Today’s GPS was an initiative of the Reagan administration, and the completed Navstar satellite system became fully operational in April 1995. GPS relies on a universe of 24 primary satellites plus eight alleged backups (they’re usually operating anyway), concentrating coverage between 60 degrees north and 60 degrees south latitude, and orbiting 10,900 nm out in space. (In contrast, the shuttle orbits at a 200- to 385-mile altitude.)
The Navstar satellites’ unusually high orbit assures that all satellites can “see” nearly half of the earth most of the time. Hence, a 12-channel GPS receiver with good line-of-sight reception will “read” as many as 11 signals all the time, many from satellites high above the horizon. Accordingly, signal integrity often is excellent.
I’ve used basic GPS for almost 20 years, and it has served me well. In one instance, it saved my life. I executed a totally irregular, basically zero-zero approach into Narsarsuaq, Greenland, using a Garmin 530 and 430, plus my Garmin 296 portable backup. Faced with unforecast fog that extended practically to the ground and no options other than to crash or try something dumb, I chose the latter.
I selected the largest possible scale to give me maximum definition, slowed the airplane to 100 knots with wheels and flaps extended, and started up the 42-mile Tunugviarfik Fjord toward Narsarsuaq Airport, totally blind at 100 feet. I followed the fjord contours suggested by the three GPS units, with occasional glimpses of water and icebergs below. I turned final for an unseen runway about a half mile out, broke out at 50 feet and plopped the airplane onto the ground a few seconds later. (I thought I might be in trouble for that approach, but the tower operator’s only question when I cleaned up the left seat, calmed down and made my way up to the airport office, was, “Are you planning to go on to Goose Bay tonight?”)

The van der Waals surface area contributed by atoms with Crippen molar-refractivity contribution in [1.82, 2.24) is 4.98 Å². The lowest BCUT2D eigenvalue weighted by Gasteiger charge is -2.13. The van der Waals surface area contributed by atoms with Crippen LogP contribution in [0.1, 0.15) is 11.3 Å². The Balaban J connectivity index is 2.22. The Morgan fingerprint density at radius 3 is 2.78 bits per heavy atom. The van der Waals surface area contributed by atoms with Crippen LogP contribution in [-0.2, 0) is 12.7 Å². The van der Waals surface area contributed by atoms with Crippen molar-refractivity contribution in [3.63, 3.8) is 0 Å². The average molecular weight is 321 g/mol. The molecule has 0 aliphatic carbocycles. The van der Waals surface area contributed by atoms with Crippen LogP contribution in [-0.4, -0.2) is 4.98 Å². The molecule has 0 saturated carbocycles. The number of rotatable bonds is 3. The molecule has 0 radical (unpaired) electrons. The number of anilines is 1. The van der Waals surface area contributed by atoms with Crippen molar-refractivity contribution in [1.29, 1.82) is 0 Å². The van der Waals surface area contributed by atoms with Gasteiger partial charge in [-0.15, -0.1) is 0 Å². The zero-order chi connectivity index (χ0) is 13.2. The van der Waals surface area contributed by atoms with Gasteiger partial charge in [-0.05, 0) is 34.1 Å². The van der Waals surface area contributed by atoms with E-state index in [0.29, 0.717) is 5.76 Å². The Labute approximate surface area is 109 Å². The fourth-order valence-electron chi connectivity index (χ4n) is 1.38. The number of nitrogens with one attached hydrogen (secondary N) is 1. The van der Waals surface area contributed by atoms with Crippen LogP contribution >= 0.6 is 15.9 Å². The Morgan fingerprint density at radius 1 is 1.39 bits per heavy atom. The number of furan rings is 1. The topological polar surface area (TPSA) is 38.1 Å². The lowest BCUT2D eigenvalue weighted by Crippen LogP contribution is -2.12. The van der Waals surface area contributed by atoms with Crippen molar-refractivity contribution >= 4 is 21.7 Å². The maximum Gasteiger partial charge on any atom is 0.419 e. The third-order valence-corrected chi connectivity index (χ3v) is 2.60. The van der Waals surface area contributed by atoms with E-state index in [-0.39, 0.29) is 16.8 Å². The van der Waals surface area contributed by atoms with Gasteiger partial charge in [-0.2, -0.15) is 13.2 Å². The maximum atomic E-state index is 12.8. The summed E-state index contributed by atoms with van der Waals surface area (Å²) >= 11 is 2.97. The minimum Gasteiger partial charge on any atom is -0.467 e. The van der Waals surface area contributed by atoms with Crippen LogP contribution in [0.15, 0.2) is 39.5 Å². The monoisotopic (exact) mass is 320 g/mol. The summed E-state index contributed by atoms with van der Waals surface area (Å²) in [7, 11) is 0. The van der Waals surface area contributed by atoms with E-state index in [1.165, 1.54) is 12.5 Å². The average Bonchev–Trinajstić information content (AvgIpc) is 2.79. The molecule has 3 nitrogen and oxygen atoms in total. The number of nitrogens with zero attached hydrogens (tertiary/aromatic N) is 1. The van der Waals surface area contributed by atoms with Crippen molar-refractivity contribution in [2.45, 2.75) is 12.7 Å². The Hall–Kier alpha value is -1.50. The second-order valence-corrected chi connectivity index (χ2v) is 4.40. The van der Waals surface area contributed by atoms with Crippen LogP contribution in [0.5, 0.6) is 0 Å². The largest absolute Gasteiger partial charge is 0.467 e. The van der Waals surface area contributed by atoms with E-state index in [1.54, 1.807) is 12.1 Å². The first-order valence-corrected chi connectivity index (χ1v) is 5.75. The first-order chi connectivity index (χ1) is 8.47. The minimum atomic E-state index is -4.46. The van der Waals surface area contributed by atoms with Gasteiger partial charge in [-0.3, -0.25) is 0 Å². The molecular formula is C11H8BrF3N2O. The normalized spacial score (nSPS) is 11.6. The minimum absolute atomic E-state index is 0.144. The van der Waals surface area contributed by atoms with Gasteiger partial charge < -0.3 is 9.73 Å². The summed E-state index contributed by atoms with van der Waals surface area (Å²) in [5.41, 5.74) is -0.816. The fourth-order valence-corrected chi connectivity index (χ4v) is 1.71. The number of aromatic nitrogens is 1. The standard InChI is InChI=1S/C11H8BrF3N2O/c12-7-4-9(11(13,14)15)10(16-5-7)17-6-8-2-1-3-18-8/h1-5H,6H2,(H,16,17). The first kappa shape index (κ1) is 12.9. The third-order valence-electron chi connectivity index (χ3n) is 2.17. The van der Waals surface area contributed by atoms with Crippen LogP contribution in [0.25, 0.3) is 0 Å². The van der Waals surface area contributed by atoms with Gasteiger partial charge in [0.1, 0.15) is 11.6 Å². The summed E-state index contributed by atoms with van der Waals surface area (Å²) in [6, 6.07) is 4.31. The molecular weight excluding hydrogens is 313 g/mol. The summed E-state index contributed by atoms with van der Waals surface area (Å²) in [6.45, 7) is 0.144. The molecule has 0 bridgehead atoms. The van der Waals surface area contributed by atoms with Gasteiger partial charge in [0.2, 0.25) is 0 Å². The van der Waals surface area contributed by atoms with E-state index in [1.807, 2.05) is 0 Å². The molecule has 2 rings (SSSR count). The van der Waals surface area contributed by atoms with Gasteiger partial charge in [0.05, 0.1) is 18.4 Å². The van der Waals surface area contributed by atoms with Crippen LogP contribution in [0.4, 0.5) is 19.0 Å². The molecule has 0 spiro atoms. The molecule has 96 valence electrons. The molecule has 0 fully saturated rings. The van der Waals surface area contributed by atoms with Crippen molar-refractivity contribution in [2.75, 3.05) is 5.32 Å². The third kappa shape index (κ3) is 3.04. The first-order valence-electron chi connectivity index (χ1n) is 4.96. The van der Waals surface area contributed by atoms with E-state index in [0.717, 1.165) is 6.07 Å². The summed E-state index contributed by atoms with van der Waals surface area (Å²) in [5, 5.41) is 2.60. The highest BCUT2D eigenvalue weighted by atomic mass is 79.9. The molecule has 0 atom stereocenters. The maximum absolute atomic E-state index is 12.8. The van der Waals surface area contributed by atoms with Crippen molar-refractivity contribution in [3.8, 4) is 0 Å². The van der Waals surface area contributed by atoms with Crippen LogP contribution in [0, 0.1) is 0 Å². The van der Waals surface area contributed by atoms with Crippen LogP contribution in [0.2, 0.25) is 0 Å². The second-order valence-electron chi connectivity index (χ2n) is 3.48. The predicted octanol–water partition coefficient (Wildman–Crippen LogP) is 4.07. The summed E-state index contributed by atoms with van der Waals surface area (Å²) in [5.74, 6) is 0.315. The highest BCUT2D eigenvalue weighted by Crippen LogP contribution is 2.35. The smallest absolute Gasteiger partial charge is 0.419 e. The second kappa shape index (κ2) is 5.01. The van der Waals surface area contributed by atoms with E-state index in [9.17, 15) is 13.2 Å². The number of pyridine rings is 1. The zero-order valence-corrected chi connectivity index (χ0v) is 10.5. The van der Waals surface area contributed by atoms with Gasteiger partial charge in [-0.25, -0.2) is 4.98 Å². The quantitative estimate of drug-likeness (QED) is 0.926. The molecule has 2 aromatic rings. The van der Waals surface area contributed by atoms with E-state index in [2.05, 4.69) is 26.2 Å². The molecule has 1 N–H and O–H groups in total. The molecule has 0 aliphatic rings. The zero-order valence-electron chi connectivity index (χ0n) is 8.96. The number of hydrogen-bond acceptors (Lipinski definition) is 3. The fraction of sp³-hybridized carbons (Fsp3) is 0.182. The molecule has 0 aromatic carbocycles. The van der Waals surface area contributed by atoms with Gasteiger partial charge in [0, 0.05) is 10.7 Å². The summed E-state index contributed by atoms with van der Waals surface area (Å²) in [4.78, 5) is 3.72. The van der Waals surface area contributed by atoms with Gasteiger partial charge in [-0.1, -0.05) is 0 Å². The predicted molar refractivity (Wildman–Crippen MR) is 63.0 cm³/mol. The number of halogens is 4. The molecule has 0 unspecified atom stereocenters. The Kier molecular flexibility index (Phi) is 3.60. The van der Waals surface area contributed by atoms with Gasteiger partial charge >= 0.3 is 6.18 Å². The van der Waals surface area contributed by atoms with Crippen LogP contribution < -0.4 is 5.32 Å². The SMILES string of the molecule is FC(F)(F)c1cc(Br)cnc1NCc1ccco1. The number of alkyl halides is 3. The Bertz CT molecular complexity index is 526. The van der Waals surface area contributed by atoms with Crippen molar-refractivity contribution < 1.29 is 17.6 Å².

The accuracy of the original GPS was deliberately downgraded to 100 meters by the military, a process called selective availability. This was intended to keep anyone—except them—from stuffing a cruise missile into a particular window in a building in Baghdad, an interesting paradox since only the military had cruise missiles. The government eventually stopped corrupting the GPS signal in the late ’90s, and standard GPS was finally allowed to operate with an error of only 10 meters.
As accurate as it was, the initial GPS did suffer some errors. Clock error and sunspot activity were two factors that affected GPS accuracy. The first upgrade was called differential GPS (DGPS). This corrected those errors to the range of three to five meters.